Thanks for the lengthy reply. We live in a world where coaches who do regular podcasts or well done youtube videos somehow become the goldstandard for coaching advice, even though many of them dont have the experience to be good coaches. Its alway beneficial to hear the background of the coach giving advice to validate that advice. Thanks!

1 Like

But why do they need to be? Everything doesn’t have to be absolute, although sometimes you wouldn’t think it on here! There’s comments about here being the centre of the erg mode universe, when we know that one of the main guys does most of his work on rollers or outside ffs! Why can’t we just accept somethings are N=1?

Before I had a smart turbo, I had both wheel on and wheel off dumb trainers. I also had a period where hybrid rollers was the only option I had for several workouts a week even after I had a smart trainer. Now maybe it is affecting my real world performance, but it reduces my cognitive load and helps my consistency both overall and within a workout, and that’s my personal N=1.

I couldn’t agree more with this statement. I think we see a lot of people trying to convince others what is best and why they should do it. Though I do not think that most folks mean to come across that way (maybe they do though :man_shrugging:)

My n=1 lines up pretty well with yours. I use ERG almost exclusively. So are we at n=2 now? :wink:

I did listen to most of the @empiricalcycling podcast. Missed his post on my brief skim when I noticed no-one was changing their minds :joy: I actually chuckled through a lot of the first half of the episode because him and Kyle spent so much time talking going back and forth between the pros and cons of it using ERG and ended up with what I thought were more pros than cons. And I think it is great that he commented here with what I also took as my main take away from the episode - that if ERG works for you keep using it.


Very interesting topic.

Last year I noticed I like the feeling of resistance better than the feeling of vo2max on mostly anything above Tempo. My HR seems to be more steady and lower when using resistance than using ERG at the same power level.

Now I use ERG anything under 60% power and anything above I use resistance.

I dont think there is a one size fit all and both provide different benefits. All of us should probably be using a combination instead of using one.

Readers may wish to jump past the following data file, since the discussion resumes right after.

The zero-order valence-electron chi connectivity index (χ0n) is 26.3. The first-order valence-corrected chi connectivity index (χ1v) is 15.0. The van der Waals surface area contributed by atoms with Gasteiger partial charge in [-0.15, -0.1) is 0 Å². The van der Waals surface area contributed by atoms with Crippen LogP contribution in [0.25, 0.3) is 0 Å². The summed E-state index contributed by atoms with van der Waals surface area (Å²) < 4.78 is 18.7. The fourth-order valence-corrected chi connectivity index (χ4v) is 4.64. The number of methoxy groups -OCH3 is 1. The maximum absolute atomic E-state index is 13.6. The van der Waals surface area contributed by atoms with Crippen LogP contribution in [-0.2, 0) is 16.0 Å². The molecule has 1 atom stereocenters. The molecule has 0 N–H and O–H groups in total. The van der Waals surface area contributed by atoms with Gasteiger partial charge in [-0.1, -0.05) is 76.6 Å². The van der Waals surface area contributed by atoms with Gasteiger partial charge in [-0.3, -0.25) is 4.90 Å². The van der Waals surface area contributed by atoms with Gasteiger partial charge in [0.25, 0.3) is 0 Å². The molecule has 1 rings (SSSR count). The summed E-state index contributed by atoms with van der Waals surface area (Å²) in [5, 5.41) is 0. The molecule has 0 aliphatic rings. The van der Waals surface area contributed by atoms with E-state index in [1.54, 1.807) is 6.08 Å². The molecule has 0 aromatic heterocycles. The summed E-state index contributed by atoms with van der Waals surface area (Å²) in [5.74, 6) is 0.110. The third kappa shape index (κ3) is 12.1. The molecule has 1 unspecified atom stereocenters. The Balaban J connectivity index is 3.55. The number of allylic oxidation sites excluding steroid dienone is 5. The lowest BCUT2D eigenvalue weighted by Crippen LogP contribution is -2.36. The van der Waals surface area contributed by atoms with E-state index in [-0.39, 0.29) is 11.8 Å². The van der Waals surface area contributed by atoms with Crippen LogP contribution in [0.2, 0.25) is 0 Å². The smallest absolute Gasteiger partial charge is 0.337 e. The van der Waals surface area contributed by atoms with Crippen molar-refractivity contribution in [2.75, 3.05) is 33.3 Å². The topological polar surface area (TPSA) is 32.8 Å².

That why I think TR should provide a way to create a wo that can select which one to use on different areas (resistance for v02max, ERG for recovery).


Am I the only one using erg mode because my trainer bike has shifters and other components close to two decades old? Every time I think with fresh rings and chain that it is the right time to try a few resistance mode workouts the gear I need for the interval doesn’t ride smoothly.

I fine-tune everything for a straight chain line, b-tension, and burn that single cog for a few weeks then repeat it for a fresh cog before wear starts to show. I’m very sensitive to vibrations & resonance from the drivetrain on the trainer bike. Sub 15t on the cassette is unusable no matter what I’ve tried.


I feel old now, I remember being too cheap to upgrade TO a Kurt Kinetic.


Fo’ realz. Funny to see that old Road Machine price point of around $300 was once considered the “top end” trainer in a world of lackluster wind, mag & poorer fluid trainers. In those times, the CompuTrainer at $1,XXX dollars was beyond crazy for all but a dedicated few :stuck_out_tongue:


I agree with most of his points. He does seem to confuse sim with erg. In sim mode (Zwift free ride etc) you are modulating power yourself and get all the RPE benefits he discusses.

I think his points are mostly geared toward the newer rider. I spent the majority of my cycling life pre-power meter and I think I have a well enough developed RPE that I am not worried. I enjoy the benefits of erg controlled indoor interval workouts and have no trouble modulating or perceiving effort when needed.

Yes, and for myself it started with Wahoo’s claim about Erg “the ultimate way to train - with power!” and more recently TrainerRoad’s Erg support article “One advantage of smart trainers is how they keep your power exceptionally smooth. Check out the distinct difference in how closely Target Power matches Actual Power between the same workout done on a regular trainer (top) and on a smart trainer in Erg mode (bottom).”

The one thing I learned from using Erg - respecting the low power of recovery intervals. That was the only game changer for me. N=1 and all that.

For two years I accepted the industry promotion of Erg as the best and then turned it off. And discovered benefits in training both the brain and body. You may not. Thats why it is a training tip, like one leg drills, or cadence drills, or short sprints at the end of a workout, or … Use it if you find value.

1 Like

I wonder if preference for ERG is correlated to trainer type/brand/quality? That would be an interesting poll.

1 Like